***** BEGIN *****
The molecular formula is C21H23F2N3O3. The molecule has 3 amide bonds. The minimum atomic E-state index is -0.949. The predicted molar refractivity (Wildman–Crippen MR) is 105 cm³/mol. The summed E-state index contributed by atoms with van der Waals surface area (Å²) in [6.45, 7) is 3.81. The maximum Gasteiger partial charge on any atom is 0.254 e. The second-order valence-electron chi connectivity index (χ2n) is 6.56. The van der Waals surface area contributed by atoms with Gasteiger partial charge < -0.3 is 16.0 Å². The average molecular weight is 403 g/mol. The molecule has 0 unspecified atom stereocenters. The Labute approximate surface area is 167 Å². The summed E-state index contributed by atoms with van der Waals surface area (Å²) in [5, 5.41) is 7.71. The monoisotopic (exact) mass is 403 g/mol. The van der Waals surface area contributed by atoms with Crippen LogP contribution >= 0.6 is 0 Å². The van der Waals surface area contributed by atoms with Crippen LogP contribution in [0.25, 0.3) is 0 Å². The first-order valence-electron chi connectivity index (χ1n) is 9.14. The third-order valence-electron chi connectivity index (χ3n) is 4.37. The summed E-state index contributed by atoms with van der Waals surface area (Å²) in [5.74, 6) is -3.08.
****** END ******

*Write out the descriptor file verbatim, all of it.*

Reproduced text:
The molecular formula is C21H23F2N3O3. The molecule has 3 amide bonds. The minimum atomic E-state index is -0.949. The predicted molar refractivity (Wildman–Crippen MR) is 105 cm³/mol. The summed E-state index contributed by atoms with van der Waals surface area (Å²) in [6.45, 7) is 3.81. The maximum Gasteiger partial charge on any atom is 0.254 e. The second-order valence-electron chi connectivity index (χ2n) is 6.56. The van der Waals surface area contributed by atoms with Gasteiger partial charge < -0.3 is 16.0 Å². The average molecular weight is 403 g/mol. The molecule has 0 unspecified atom stereocenters. The Labute approximate surface area is 167 Å². The summed E-state index contributed by atoms with van der Waals surface area (Å²) in [5, 5.41) is 7.71. The monoisotopic (exact) mass is 403 g/mol. The van der Waals surface area contributed by atoms with Crippen LogP contribution >= 0.6 is 0 Å². The van der Waals surface area contributed by atoms with Crippen LogP contribution in [0.25, 0.3) is 0 Å². The first-order valence-electron chi connectivity index (χ1n) is 9.14. The third-order valence-electron chi connectivity index (χ3n) is 4.37. The summed E-state index contributed by atoms with van der Waals surface area (Å²) in [5.74, 6) is -3.08.